Wednesday, February 23, 2011

School Matters

We received this letter from SnapDragon's school on Saturday.  It made us so angry that for a moment I even contemplated homeschooling--which I believe is a great option for certain families and certain children, but not my SnapDragon at this time.  I believe we overreacted, but it is still unsettling to me, so what do you think?

Dr. Mr. Oak and Mrs. Cedar,

We are so glad that SnapDragon attends X Elementary.  At X, we are doing everything we can to encourage students to achieve their best by attending school every day and by reaching each class on time.  We are asking you for your help in accomplishing these goals.

We have noticed that SnapDragon has been absent 6 days so far this year.  Each day SnapDragon is absent he misses out on instruction that builds important skills.  Consider this: for every 5 days missed, your child loses up to 30 hours of learning time.  Whatever your child's goals may be, he will need basic skills such as reading and math, to be successful.

We would like to partner with you to help SnapDragon get to school, so if there is anything making it difficult for your child to get here, please let us know.  It is my sincere hope that we can work together to avoid filing a Truancy petition with the juvenile court.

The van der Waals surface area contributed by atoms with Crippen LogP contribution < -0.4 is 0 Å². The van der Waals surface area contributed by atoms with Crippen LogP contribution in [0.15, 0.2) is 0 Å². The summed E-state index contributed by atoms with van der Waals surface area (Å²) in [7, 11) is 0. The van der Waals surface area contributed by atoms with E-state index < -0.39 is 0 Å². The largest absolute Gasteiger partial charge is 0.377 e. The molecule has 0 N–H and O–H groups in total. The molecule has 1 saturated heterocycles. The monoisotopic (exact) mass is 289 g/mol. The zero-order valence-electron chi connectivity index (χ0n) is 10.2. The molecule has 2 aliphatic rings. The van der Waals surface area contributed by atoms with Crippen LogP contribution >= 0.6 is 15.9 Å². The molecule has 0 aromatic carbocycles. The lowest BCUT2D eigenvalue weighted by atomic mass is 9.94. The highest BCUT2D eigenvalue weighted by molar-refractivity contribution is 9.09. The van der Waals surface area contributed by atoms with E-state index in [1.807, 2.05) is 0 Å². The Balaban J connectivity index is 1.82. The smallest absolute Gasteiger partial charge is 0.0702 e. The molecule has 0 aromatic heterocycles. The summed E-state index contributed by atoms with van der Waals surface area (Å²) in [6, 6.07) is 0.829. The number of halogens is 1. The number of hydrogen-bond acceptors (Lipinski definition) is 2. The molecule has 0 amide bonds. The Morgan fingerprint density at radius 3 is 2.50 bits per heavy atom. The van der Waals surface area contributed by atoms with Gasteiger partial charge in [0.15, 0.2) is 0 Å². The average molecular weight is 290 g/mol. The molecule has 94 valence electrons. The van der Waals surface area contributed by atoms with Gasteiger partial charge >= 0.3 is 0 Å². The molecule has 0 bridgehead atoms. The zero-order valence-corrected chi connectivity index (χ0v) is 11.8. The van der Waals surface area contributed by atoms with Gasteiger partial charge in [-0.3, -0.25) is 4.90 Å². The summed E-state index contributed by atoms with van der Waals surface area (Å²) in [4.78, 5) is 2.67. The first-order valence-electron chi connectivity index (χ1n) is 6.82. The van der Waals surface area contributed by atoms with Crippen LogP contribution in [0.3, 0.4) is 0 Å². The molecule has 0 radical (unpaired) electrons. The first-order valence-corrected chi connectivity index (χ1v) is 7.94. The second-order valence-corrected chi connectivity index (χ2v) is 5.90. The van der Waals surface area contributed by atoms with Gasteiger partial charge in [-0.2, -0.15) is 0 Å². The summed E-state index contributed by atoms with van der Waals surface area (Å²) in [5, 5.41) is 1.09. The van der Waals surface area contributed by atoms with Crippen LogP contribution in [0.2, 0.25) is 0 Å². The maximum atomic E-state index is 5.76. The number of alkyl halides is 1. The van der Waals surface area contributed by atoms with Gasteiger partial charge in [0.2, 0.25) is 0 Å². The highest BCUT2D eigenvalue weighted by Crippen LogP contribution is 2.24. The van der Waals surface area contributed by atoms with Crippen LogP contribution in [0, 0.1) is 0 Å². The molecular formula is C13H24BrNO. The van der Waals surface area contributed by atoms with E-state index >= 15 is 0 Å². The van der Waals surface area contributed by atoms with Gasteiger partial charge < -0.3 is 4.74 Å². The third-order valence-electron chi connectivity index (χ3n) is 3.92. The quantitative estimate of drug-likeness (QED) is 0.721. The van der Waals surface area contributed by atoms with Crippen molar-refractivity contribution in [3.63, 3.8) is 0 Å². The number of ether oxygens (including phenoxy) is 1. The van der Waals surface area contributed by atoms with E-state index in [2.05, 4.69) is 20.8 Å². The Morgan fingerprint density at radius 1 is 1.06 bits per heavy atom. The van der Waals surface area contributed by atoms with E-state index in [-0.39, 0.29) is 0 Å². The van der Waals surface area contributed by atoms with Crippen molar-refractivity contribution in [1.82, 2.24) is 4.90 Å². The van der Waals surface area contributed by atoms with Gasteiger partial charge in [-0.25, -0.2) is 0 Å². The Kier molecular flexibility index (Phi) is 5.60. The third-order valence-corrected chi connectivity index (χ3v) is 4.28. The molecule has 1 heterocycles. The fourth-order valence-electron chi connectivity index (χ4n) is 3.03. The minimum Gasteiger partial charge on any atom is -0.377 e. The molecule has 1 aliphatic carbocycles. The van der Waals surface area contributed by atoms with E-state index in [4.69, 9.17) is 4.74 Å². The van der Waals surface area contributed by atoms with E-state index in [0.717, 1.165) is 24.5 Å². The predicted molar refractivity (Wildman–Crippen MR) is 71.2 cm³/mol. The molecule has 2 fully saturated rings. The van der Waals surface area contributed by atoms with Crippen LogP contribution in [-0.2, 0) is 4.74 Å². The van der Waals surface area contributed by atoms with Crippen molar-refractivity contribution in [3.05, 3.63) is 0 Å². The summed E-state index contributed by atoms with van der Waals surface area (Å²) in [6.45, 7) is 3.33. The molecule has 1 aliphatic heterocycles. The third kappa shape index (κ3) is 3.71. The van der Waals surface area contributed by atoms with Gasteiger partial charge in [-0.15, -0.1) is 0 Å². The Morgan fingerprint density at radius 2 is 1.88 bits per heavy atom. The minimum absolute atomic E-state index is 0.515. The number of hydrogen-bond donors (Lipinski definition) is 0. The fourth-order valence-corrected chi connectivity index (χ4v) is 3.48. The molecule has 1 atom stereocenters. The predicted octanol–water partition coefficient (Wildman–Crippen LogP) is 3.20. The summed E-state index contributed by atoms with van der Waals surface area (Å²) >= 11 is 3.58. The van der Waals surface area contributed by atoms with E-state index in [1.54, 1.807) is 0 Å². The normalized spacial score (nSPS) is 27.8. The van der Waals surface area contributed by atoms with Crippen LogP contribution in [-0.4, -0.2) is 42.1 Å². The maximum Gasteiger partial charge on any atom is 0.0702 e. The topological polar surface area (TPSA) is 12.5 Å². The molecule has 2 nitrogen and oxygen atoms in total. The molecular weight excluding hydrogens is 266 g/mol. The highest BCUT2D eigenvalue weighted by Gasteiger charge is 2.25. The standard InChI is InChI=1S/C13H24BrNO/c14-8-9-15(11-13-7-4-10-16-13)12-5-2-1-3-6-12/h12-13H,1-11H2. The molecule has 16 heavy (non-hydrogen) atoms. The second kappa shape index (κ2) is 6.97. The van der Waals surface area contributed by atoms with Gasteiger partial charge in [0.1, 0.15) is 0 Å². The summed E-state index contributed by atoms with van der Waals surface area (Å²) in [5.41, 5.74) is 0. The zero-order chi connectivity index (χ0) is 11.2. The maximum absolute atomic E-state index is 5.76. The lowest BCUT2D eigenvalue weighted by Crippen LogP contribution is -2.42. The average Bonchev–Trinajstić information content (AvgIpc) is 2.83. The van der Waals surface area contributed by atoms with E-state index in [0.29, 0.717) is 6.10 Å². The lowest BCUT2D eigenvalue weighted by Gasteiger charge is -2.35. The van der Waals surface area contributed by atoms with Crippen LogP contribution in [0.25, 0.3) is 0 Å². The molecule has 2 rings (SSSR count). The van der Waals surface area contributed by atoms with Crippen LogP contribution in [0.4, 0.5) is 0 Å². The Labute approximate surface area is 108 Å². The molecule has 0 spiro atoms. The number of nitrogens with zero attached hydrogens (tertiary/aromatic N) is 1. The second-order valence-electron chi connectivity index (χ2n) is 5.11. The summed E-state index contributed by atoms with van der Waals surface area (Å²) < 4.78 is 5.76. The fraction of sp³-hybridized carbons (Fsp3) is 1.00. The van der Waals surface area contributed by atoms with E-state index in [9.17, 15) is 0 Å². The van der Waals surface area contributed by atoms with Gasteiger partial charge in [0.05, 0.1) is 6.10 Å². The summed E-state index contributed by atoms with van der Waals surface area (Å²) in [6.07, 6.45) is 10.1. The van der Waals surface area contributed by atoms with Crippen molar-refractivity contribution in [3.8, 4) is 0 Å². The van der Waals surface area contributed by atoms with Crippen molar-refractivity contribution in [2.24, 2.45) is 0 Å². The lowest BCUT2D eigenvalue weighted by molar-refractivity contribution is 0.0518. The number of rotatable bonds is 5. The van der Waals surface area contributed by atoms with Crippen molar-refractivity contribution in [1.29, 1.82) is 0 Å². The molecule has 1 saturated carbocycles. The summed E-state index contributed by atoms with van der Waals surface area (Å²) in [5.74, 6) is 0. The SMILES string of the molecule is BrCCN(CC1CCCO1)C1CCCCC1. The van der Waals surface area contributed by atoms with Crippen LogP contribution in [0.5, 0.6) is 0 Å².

Please don't hesitate to call with any concerns or questions.  Thank you for your cooperation in this matter.

Respectfully,

SnapDragon's Principal

Perhaps you feel the letter was completely justified--after all he has missed 6 days--but let me give you my feelings about this.

First, 4 of those days he had a fever.  We are not allowed to bring children to school if they have had a fever of 100 degrees or more in the last 24 hours.  1 day was the day his grandma died and 1 day was while we were gone for the funeral.  All 6 days were Excused absences with notes.  I would have been happy to bring him to school for the 4 days of fevers thus bringing him down to only 2 absences, but I don't break rules.

Second, most of the school staff know me and all know SnapDragon.  He is not struggling in any of his classes.  In fact, especially in math, he isn't even being challenged.  His teachers acknowledge this but have no plan.  With a new principal this year there have been several changes in how the classes are run--all geared to the benefit of the average and below average students--including 4 hours a week of enrichment for SnapDragon (and other bright students) while bringing other students up to speed on core principles.  Yes, our school system is failing many children and perhaps all of these changes will help them, but don't yell at me about attendance when I allow you to waste hours of my child's time every day.

Third, the Truancy law is for 10-12 UNEXCUSED absences.  Are you seriously threatening me with a juvenile court petition for 6 EXCUSED absences? 

It is my sincere hope that we can work together to avoid filing a Truancy petition with the juvenile court.